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Celebrating Local Black Heroes: Jeanne Mitchell

Big Brothers Big Sisters of Southwest Michigan is proud to celebrate Local Black Heroes throughout the year. During Black History Month, we are highlighting several Local Black Heroes and businesses. Sign up for our to get updates in your inbox and learn more about the impact of local heroes in your community.

Jeanne Mitchell (1923-2013) was a secondary English and French teacher at Bangor High School. Her presence, patience, and willingness to pour into everyone around her made her name one that is remembered fondly, even nearly a decade after her passing.


Jeanne was the oldest of 5 children and grew up in Chicago. She met her high school sweetheart, Philemon Mitchell, and they married in 1943 and were together until Philemon’s passing in 2004.

After two years, their first daughter, Jeanne (named after her mother) was born. Jeanne and Philemon had 9 more children over the years! Beyond the couple’s biological children, many children also considered them to be second parents. MLive even quoted Jeanne’s son Phil saying that extra children would end up in their family Christmas photos!

At the time, Chicagoland was rife with racism, so the family moved to Covert, Michigan, where schools were integrated. Finally, on Jeanne’s 30th birthday, the family moved to Grand Junction, Michigan, where they planted their roots, figuratively and literally.

The Mitchell family started Mitchell Blueberry Farm (now Mitchell’s Organics) in 1968. Jeanne worked on the farm with Philemon during the summers when she wasn’t teaching. Over the years, while at the farm Jeanne mentored several of her children, grandchildren, and even neighborhood kids. These days, Mitchell’s Organics is operated by some of the Mitchell children.


Inspired by both of her parents, Jeanne grew up learning to serve others in the community selflessly. Her mother, a homemaker, baked and canned food regularly. Her father was a postal worker and handyman. On his routes, he would often find discarded furniture, which he would refurbish and give away to people in need.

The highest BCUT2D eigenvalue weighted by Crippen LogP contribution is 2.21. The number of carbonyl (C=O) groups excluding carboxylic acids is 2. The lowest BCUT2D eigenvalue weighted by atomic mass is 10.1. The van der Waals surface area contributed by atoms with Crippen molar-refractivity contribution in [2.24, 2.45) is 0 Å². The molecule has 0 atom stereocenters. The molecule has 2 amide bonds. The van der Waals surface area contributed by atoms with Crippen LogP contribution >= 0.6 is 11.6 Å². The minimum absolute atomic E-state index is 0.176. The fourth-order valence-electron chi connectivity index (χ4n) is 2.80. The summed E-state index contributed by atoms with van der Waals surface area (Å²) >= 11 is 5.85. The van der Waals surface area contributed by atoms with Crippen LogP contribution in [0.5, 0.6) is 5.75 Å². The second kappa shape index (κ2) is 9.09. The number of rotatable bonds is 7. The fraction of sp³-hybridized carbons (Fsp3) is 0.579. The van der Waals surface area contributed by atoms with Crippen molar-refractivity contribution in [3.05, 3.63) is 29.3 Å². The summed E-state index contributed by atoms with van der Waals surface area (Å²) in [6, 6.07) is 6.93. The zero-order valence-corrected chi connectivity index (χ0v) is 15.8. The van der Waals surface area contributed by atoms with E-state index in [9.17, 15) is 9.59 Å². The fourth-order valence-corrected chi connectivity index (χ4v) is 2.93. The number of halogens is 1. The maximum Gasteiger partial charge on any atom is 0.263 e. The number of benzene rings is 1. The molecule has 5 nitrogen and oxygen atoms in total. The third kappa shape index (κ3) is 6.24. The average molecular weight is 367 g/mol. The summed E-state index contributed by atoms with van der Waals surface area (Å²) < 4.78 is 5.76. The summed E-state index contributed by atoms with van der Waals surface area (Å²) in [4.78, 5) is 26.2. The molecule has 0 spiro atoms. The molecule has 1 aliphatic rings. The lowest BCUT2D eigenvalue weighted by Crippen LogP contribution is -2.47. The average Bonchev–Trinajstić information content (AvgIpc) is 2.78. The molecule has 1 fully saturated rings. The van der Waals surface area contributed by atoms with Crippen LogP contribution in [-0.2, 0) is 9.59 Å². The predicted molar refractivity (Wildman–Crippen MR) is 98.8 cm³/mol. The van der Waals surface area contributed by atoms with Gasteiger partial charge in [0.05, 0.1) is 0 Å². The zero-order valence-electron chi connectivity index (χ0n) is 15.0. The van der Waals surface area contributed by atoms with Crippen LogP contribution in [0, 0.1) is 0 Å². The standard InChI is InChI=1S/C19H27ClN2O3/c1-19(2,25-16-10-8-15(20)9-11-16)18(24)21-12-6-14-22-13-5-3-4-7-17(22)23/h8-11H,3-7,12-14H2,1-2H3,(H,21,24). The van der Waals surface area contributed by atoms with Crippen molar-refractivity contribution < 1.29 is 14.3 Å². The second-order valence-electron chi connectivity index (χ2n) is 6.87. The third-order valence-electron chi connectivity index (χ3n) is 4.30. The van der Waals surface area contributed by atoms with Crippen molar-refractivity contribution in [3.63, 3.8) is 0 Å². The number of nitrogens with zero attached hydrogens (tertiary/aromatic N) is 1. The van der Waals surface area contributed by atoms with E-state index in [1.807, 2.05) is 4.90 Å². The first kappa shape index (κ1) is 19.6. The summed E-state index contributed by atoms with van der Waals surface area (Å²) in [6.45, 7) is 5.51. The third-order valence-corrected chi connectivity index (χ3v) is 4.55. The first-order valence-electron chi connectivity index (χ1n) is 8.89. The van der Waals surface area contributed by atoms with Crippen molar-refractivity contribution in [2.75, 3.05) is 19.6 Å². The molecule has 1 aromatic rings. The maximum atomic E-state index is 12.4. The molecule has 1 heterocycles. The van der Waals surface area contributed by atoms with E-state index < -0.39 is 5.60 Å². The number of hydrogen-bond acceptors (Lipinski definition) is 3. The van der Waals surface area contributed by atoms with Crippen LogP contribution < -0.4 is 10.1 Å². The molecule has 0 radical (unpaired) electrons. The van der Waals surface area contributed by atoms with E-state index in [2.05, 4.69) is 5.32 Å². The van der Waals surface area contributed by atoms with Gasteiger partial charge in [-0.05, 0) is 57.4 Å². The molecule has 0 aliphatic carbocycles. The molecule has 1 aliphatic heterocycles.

Jeanne brought these skills to her own family of 10, baking and canning just like her mother did, and fixing things around their home, like her father. And, just like her parents, Jeanne demonstrated the same selfless service that her parents did, and was always willing to help others in the community.


Jeanne felt strongly that everyone has a responsibility to care for one another. She saw great importance in easing suffering where she could, encouraging others to do the same.

Jeanne served as a Brownie Scout leader in Grand Junction for many years. When she started, there were no Girl Scout programs for the children of color who lived nearby. Seeing an opportunity to meet a need, Jeanne became a scout leader.

Her home was a gathering place for neighborhood kids, even with a family as large as hers. She would often say, “What’s one more kid?”

Her own children share that because of their mother, caring for others is in their DNA. Her daughter Josephine (featured in last year’s Local Black Heroes series) shares, “Community service and volunteering ever since moving to Kalamazoo in 1975 has been a way of life for me. I find it rewarding and important work just as I know she did.”


Jeanne attended WMU, receiving bachelor’s and master’s degrees. She was also a member of the National Education Association, and the Retired Teachers Association.

When her own children grew up and left home, Jeanne became an even bigger part of the lives of her students at Bangor High, teaching there for 23 years. She invested in her students by educating them well, but also by showing them the world outside of Van Buren County. Jeanne took it upon herself to take students to Kalamazoo for dinner, concerts, and other events. She would also take carloads to South Haven to offer them a different experience than their small town of Bangor.

Above all, Jeanne would always encourage students to read. She loved reading and inspired many to love it, as well.


When asked what legacy Jeanne left in Van Buren county, Josephine answered powerfully, “Mom’s life was rich with providing loving care to others, particularly marginalized and poor children. She provided hope to many and was a resource to others, whether students or fellow teachers and the principal. When she passed away, her memorial was held at the former high school gymnasium because of the number of former students, teachers, etc. who planned to attend.”